“Tired of being ignored” by politicians, a group of pensioners recently came together to form a new political party. The New Zealand Seniors Party intends to enter candidates in the 2017 election but is first focussed on getting the 500 members needed to register the party.
It made me think: do we need a New Zealand Youth Party?
The cool thing about the New Zealand political system is its accessibility to the general public. We are lucky to have a representative democracy, in which representativeness is achieved through general elections and voting for parties to speak on our behalf.
But problems arise when the candidates simply don’t inspire our enthusiasm. Many find it difficult to feel represented in a Parliament that is primarily constituted of white, middle-aged men. This rings truer still for young women, given the double whammy of the disproportional lack of representation both for women in general, and in particular for young ones.
The introduction of the mixed-member proportional (MMP) system in 1996 helped with accessibility. By making it easier for minor parties to earn seats, we saw increasing diversity in the makeup of our House of Representatives.
But how meaningful was that diversity?
Sure, we saw more minor parties come into the fold than under first past the post, but that doesn’t take away from the fact that New Zealand politics is still largely pale, male and stale. Doesn’t say much for representativeness does it?
What the seniors have picked up on, and what we should realise too, is that if the present system is failing to fulfil its duty to represent, then something must be done to make it more representative. Rather than having a giggle at the ‘disgruntled oldies’, we should commend them for making an effort to resolve their disenchantment with the system.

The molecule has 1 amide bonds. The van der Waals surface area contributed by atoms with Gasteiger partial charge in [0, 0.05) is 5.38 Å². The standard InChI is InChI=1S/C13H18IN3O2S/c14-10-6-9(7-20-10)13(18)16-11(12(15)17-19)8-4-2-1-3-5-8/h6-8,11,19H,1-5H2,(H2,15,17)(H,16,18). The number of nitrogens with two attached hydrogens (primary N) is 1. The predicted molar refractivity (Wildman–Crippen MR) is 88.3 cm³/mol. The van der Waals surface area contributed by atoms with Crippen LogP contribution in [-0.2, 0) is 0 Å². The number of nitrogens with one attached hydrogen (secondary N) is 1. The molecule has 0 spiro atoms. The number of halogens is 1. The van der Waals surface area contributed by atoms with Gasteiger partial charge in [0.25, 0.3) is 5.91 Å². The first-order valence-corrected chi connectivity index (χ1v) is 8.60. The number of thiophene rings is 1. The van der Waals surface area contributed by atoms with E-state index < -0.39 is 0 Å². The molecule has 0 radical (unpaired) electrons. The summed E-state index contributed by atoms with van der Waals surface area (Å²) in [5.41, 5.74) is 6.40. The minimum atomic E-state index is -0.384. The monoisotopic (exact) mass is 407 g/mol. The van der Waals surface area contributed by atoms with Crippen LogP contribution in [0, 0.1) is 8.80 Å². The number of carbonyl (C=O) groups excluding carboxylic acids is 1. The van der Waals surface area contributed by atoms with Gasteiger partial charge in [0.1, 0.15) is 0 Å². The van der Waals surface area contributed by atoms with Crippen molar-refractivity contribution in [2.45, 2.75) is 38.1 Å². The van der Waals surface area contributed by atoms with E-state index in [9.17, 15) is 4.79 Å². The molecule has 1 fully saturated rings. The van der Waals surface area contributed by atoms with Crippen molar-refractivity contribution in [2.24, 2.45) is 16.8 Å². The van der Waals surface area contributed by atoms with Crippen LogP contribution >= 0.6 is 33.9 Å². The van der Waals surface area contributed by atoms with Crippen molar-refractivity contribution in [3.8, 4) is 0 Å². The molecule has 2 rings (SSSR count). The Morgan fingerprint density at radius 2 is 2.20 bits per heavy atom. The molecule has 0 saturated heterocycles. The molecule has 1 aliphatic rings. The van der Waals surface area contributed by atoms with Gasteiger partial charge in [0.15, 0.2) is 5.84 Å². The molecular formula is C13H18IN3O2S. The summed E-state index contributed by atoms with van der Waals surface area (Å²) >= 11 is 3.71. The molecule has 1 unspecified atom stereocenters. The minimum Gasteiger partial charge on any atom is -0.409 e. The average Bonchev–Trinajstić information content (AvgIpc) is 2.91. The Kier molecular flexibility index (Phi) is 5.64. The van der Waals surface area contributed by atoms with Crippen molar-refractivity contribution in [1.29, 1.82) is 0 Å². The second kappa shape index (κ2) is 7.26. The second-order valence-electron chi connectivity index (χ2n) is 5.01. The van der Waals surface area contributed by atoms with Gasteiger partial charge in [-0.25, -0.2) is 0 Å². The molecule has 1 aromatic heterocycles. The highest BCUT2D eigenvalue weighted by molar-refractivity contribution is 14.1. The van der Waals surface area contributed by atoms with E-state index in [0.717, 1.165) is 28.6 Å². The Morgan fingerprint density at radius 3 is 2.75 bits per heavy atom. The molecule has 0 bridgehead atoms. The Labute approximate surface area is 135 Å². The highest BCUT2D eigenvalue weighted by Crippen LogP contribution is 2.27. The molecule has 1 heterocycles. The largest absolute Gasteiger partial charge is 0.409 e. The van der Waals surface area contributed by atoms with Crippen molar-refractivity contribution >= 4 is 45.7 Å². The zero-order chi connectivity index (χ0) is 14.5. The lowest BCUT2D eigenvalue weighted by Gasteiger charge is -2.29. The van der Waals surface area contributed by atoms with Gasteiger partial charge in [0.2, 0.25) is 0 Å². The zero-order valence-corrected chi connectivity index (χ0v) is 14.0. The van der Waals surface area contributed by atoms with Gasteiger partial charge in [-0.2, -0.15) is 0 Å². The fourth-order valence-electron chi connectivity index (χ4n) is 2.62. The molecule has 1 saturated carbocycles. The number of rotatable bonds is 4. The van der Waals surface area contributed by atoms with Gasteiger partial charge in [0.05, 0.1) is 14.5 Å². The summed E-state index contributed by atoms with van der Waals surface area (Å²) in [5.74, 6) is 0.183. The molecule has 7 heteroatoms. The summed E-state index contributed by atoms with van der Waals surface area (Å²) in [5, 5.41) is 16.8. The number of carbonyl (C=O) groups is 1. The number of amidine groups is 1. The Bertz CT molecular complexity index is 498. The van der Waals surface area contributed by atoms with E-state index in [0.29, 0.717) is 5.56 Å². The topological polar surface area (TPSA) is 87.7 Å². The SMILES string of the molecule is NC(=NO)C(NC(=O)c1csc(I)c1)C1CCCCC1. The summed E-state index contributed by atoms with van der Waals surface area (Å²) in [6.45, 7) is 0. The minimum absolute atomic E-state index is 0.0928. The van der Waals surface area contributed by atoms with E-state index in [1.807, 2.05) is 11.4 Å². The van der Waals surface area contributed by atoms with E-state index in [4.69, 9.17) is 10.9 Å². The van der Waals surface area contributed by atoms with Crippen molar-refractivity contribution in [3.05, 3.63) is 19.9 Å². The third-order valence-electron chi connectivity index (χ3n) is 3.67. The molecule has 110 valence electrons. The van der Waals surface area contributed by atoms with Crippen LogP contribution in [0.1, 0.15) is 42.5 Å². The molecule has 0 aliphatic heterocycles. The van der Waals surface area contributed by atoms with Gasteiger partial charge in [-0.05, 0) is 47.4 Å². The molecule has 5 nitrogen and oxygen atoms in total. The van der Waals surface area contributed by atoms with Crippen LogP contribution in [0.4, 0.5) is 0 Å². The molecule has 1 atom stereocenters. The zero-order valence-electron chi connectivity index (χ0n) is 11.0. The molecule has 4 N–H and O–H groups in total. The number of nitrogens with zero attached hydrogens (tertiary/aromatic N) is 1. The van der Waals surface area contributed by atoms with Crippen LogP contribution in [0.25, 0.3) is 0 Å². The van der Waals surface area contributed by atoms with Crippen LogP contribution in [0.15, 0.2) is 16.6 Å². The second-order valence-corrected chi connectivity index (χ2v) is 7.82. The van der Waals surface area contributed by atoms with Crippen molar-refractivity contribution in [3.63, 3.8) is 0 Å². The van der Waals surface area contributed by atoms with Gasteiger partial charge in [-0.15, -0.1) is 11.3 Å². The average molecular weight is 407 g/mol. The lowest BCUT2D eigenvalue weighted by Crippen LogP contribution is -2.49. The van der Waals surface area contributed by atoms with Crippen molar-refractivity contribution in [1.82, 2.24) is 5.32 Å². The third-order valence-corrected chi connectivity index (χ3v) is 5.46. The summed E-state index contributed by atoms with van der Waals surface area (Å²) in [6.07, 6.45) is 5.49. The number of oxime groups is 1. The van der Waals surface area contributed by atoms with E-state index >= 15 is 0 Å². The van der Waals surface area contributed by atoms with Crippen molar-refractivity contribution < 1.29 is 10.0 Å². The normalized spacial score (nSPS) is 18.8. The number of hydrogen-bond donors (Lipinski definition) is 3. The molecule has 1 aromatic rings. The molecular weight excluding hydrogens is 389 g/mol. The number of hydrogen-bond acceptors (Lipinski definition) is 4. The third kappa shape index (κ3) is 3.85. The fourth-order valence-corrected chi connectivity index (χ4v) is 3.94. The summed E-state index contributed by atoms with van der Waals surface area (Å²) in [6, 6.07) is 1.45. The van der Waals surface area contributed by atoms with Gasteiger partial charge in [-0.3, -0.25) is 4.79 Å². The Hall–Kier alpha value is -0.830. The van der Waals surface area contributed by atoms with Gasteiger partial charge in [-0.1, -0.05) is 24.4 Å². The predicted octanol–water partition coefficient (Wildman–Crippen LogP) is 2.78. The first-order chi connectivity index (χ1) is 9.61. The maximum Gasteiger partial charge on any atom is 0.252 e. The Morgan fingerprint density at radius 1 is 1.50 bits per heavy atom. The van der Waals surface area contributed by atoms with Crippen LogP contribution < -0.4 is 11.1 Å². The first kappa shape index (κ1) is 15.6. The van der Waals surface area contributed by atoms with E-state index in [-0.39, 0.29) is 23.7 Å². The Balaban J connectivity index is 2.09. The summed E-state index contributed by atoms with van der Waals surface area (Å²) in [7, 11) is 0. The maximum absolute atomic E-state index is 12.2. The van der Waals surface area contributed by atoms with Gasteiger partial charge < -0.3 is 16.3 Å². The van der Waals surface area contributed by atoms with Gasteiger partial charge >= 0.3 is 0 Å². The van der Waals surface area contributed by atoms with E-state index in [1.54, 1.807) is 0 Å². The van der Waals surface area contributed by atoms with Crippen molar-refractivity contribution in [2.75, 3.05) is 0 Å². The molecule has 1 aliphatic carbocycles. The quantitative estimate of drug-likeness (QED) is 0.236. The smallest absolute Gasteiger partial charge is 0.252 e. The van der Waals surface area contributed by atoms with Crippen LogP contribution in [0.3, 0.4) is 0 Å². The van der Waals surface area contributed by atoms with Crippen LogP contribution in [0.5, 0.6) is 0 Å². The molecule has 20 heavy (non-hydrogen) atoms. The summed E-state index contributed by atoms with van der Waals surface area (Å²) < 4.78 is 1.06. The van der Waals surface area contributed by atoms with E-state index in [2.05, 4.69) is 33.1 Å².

Because if there’s one thing we have in common with the older generation, it’s that. Disenchantment. We need only look at youth’s disproportionately low election turnout to realise how few of us feel connected with the system, how few of us feel well represented by the MPs that claim to speak on our behalf.
As Lorde (someone who is not male nor stale) explains, “sometimes politics can look like a bunch of old people talking about stuff that isn't relevant to us.” Lorde, however, embraces her right to vote. She believes political issues are too important for us not to have our voices properly heard. She believes that we must ensure that our perspectives aren’t being misrepresented by a demographic that doesn’t really understand us.
We need to remember that politics does affect us. Boring as it might be, inaccessible as it might seem, politics shapes our day-to-day lives. It determines what we can and can’t do, where our taxpayer money is spent, what social norms and values we promote in our society.
Politics decides how quickly you grow up – when you can drink, drive, have sex, get married.
It shapes society’s progression on acceptance of diversity – just look to the Marriage Amendment Act for evidence of its influence.
It determines the limits to personal suffering; our acceptance or rejection of issues like medical marijuana and euthanasia.
If we want our perspectives to be heard on these matters, we need to speak up and get involved. And perhaps the best way to do that is through an equivalent youth party.
We need our politicians to be representative, we need them to know what we mean, to understand our perspectives in such depth and to such a degree that they can speak confidently on our behalf. And who better to do that than our peers?
They say you can’t teach an old dog new tricks and maybe they were right – but that’s not the full picture. Through their innovative approach to democratic engagement, it’s the old dogs that are teaching us.
If you hate the system, if you’re sick of politicians pretending to be young and hip, of middle-aged men claiming to know how we feel and what we want, then speak up and tell them otherwise.
The ‘grumpy old fellas’ might just be onto something.